Youth Football Training Tips
As important as high school and college football are for the development of young players, the foundation of winning football players is built at the youth football level. Before a young player ever suits up for a high school or college program — let alone at the professional level — the talents and habits that will make that player successful are first developed in Pee Wee football programs and other youth football leagues. It’s in these programs that players learn not only the fundamentals of the game, but also the principles of good sportsmanship and the practices that will keep them safe and healthy out on the gridiron.
For that reason, youth football coaches have an enormous responsibility to their players, one that’s bigger than even the highest-paid professional coach has. The Bill Belichicks of the world may write the fate of billion-dollar professional franchises in their playbooks, but their players already are grown men with a lifetime of football experience under their belts. The task of building them into professional athletes in the first place fell to their youth football coaches. However eager you might be as a youth football coach to mold your players into the superstars of tomorrow, you most likely don’t have all the same resources even a high school coach has. With that in mind, here are some youth football training tips you can use to help your team members on their way to becoming well-rounded players as well as people.
Focus on fundamentals. Probably the most important thing you can do as a coach is focus on teaching solid youth football fundamentals. You might show up on the first day with a 200-page playbook that you think will dominate the entire league, but your players probably don’t know the proper way to catch the football. If you assume your players already know how to do the basics — such as blocking, tackling and passing — you’re not only setting your team up for failure during the season, but you’re also setting your players up for failure later in their development.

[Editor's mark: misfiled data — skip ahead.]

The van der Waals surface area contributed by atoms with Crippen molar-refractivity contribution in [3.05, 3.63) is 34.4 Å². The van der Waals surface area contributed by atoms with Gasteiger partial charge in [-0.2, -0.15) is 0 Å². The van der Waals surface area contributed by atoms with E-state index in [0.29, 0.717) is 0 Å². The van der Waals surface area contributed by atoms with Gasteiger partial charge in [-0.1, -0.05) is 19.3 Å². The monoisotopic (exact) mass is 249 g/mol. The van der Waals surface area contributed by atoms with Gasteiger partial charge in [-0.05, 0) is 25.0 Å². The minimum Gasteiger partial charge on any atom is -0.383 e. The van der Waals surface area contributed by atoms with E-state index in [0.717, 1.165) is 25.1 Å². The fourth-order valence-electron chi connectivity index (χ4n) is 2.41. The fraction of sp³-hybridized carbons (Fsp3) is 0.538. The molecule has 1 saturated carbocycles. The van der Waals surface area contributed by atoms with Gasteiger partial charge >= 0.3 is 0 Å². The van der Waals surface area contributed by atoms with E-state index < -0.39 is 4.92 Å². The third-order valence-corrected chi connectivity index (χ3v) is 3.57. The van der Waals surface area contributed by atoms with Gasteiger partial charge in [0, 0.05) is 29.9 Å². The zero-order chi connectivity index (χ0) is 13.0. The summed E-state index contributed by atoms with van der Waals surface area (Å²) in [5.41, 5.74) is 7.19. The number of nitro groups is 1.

Emphasize sportsmanship. Leadership is extremely important in football, and there’s no better way to lead than by example. Coaches who spout clichés about “building leaders” and “strengthening character” but encourage their players to take cheap shots at opponents or trash talk are neglecting one of the most important parts of being a coach. When players learn to respect their teammates and opponents on and off the field, they are much more likely to be the type of young people the world needs more of today. That behavior begins with a coach who respects players, treats them fairly, and models good behavior on the sidelines as well as during practice.
Keep everything in perspective. Every coach wants to win, but at the youth football level it’s important to step back and see the bigger picture once in a while. Although winning is great, in the end you don’t want that city league trophy to be the highlight of a player’s career. As long as players are learning the fundamentals of the game and building character as they play, it’s OK to lose every now and then. Youth football coaches who take a “win at all costs” mentality at the Pee Wee level can suck all the fun out of the game and discourage players from suiting up again the next season. Kids play football because they want to win and have fun, but a coach who screams at players for making mistakes or keeps some players on the bench all season can make even a perfect season feel miserable.
Run the right drills. Some football drills are coaching staples at the high school and college levels but aren’t appropriate for players at the youth football level. Here are a few youth football training drills that focus on developing fundamentals without overdoing it:
- Place a blocking pad on the ground and have two players wearing full pads straddle it, facing each other. Have players start in the read position and explode at each other at the whistle. This drill helps players become unafraid to make contact with each other in full pads.
- Have players stand in lines on the field with enough space between them to allow them to explode forward (or backward in the quarterback’s case). At the “one” count, players plant their feet. On “two,” players get into their position’s specific stance. On “three,” players explode forward (or backward) three steps. This drill should be repeated several times, with coaches moving around the field and correcting any players who are in the incorrect stances or explode too late.
Even though a youth football coach’s resources are far more limited than coaches at higher levels have, they still have an enormous responsibility to their players. There’s a lot more to coaching youth football than making sure you order the right youth football uniforms — you’re laying the foundation on which your players will build the rest of their football careers.